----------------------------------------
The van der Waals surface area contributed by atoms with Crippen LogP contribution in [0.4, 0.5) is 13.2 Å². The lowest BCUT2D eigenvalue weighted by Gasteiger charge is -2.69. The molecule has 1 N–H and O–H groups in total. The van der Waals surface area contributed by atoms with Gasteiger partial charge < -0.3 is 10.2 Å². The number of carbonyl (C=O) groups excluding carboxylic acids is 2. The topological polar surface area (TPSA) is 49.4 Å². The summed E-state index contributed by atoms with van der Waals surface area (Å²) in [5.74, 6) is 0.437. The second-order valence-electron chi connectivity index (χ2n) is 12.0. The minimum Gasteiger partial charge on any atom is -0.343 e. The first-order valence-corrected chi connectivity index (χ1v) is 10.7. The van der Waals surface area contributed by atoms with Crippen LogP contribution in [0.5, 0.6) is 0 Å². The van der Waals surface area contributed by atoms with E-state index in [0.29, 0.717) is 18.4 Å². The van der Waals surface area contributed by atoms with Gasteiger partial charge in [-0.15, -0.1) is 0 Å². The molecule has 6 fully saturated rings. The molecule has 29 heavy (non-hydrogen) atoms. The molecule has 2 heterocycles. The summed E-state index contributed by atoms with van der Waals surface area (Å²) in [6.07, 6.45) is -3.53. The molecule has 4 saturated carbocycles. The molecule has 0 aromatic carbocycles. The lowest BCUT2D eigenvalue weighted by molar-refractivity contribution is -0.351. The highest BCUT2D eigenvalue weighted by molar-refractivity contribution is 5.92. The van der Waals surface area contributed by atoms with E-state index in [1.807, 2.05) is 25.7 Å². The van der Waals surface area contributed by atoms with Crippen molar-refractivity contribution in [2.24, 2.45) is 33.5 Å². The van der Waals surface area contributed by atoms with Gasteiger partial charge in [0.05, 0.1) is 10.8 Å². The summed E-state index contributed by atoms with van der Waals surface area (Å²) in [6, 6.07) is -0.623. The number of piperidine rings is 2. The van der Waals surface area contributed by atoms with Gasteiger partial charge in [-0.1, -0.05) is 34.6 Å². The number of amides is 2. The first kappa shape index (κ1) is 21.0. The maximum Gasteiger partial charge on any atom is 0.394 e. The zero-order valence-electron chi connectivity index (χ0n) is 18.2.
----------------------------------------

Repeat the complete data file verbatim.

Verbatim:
The van der Waals surface area contributed by atoms with Crippen LogP contribution in [0.4, 0.5) is 13.2 Å². The lowest BCUT2D eigenvalue weighted by Gasteiger charge is -2.69. The molecule has 1 N–H and O–H groups in total. The van der Waals surface area contributed by atoms with Gasteiger partial charge < -0.3 is 10.2 Å². The number of carbonyl (C=O) groups excluding carboxylic acids is 2. The topological polar surface area (TPSA) is 49.4 Å². The summed E-state index contributed by atoms with van der Waals surface area (Å²) in [5.74, 6) is 0.437. The second-order valence-electron chi connectivity index (χ2n) is 12.0. The minimum Gasteiger partial charge on any atom is -0.343 e. The first-order valence-corrected chi connectivity index (χ1v) is 10.7. The van der Waals surface area contributed by atoms with Crippen LogP contribution in [0.5, 0.6) is 0 Å². The van der Waals surface area contributed by atoms with E-state index in [0.29, 0.717) is 18.4 Å². The van der Waals surface area contributed by atoms with Gasteiger partial charge in [-0.15, -0.1) is 0 Å². The molecule has 6 fully saturated rings. The molecule has 29 heavy (non-hydrogen) atoms. The molecule has 2 heterocycles. The summed E-state index contributed by atoms with van der Waals surface area (Å²) in [6.07, 6.45) is -3.53. The molecule has 4 saturated carbocycles. The molecule has 0 aromatic carbocycles. The lowest BCUT2D eigenvalue weighted by molar-refractivity contribution is -0.351. The highest BCUT2D eigenvalue weighted by molar-refractivity contribution is 5.92. The van der Waals surface area contributed by atoms with E-state index in [1.807, 2.05) is 25.7 Å². The van der Waals surface area contributed by atoms with Crippen molar-refractivity contribution in [2.24, 2.45) is 33.5 Å². The van der Waals surface area contributed by atoms with Gasteiger partial charge in [0.05, 0.1) is 10.8 Å². The summed E-state index contributed by atoms with van der Waals surface area (Å²) in [6, 6.07) is -0.623. The number of piperidine rings is 2. The van der Waals surface area contributed by atoms with Gasteiger partial charge in [-0.1, -0.05) is 34.6 Å². The number of amides is 2. The first kappa shape index (κ1) is 21.0. The maximum Gasteiger partial charge on any atom is 0.394 e. The zero-order valence-electron chi connectivity index (χ0n) is 18.2.